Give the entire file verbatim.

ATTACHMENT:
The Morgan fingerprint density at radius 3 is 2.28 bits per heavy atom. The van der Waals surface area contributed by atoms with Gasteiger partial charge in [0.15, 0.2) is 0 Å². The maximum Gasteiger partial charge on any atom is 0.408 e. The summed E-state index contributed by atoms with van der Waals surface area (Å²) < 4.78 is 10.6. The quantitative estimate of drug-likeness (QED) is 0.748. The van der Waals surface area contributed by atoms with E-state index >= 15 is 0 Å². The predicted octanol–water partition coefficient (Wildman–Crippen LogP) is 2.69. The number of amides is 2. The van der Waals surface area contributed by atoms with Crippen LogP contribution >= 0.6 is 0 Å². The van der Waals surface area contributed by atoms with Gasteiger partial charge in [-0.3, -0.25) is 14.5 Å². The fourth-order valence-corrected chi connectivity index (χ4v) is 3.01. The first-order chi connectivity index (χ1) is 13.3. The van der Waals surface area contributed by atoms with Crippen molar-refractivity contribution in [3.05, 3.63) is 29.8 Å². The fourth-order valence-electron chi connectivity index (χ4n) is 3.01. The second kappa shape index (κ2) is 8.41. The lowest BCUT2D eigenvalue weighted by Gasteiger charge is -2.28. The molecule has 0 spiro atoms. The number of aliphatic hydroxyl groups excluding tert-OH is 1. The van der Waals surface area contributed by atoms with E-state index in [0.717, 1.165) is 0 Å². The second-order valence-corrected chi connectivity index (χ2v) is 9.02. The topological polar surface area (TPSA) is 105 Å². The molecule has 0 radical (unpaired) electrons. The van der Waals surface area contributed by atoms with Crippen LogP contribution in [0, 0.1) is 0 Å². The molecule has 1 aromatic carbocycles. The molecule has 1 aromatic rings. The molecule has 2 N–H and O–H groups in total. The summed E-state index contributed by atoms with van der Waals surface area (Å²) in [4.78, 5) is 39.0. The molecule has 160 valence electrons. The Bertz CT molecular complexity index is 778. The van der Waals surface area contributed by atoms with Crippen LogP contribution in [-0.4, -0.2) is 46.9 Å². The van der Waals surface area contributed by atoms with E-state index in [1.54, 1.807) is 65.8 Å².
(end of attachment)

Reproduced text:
The Morgan fingerprint density at radius 3 is 2.28 bits per heavy atom. The van der Waals surface area contributed by atoms with Gasteiger partial charge in [0.15, 0.2) is 0 Å². The maximum Gasteiger partial charge on any atom is 0.408 e. The summed E-state index contributed by atoms with van der Waals surface area (Å²) < 4.78 is 10.6. The quantitative estimate of drug-likeness (QED) is 0.748. The van der Waals surface area contributed by atoms with E-state index >= 15 is 0 Å². The predicted octanol–water partition coefficient (Wildman–Crippen LogP) is 2.69. The number of amides is 2. The van der Waals surface area contributed by atoms with Crippen LogP contribution >= 0.6 is 0 Å². The van der Waals surface area contributed by atoms with Gasteiger partial charge in [-0.3, -0.25) is 14.5 Å². The fourth-order valence-corrected chi connectivity index (χ4v) is 3.01. The first-order chi connectivity index (χ1) is 13.3. The van der Waals surface area contributed by atoms with Crippen molar-refractivity contribution in [3.05, 3.63) is 29.8 Å². The fourth-order valence-electron chi connectivity index (χ4n) is 3.01. The second kappa shape index (κ2) is 8.41. The lowest BCUT2D eigenvalue weighted by Gasteiger charge is -2.28. The molecule has 0 spiro atoms. The number of aliphatic hydroxyl groups excluding tert-OH is 1. The van der Waals surface area contributed by atoms with E-state index in [0.717, 1.165) is 0 Å². The second-order valence-corrected chi connectivity index (χ2v) is 9.02. The topological polar surface area (TPSA) is 105 Å². The molecule has 0 radical (unpaired) electrons. The van der Waals surface area contributed by atoms with Crippen LogP contribution in [0, 0.1) is 0 Å². The molecule has 1 aromatic carbocycles. The molecule has 1 aromatic rings. The molecule has 2 N–H and O–H groups in total. The summed E-state index contributed by atoms with van der Waals surface area (Å²) in [4.78, 5) is 39.0. The molecule has 160 valence electrons. The Bertz CT molecular complexity index is 778. The van der Waals surface area contributed by atoms with Crippen LogP contribution in [-0.4, -0.2) is 46.9 Å². The van der Waals surface area contributed by atoms with E-state index in [1.54, 1.807) is 65.8 Å².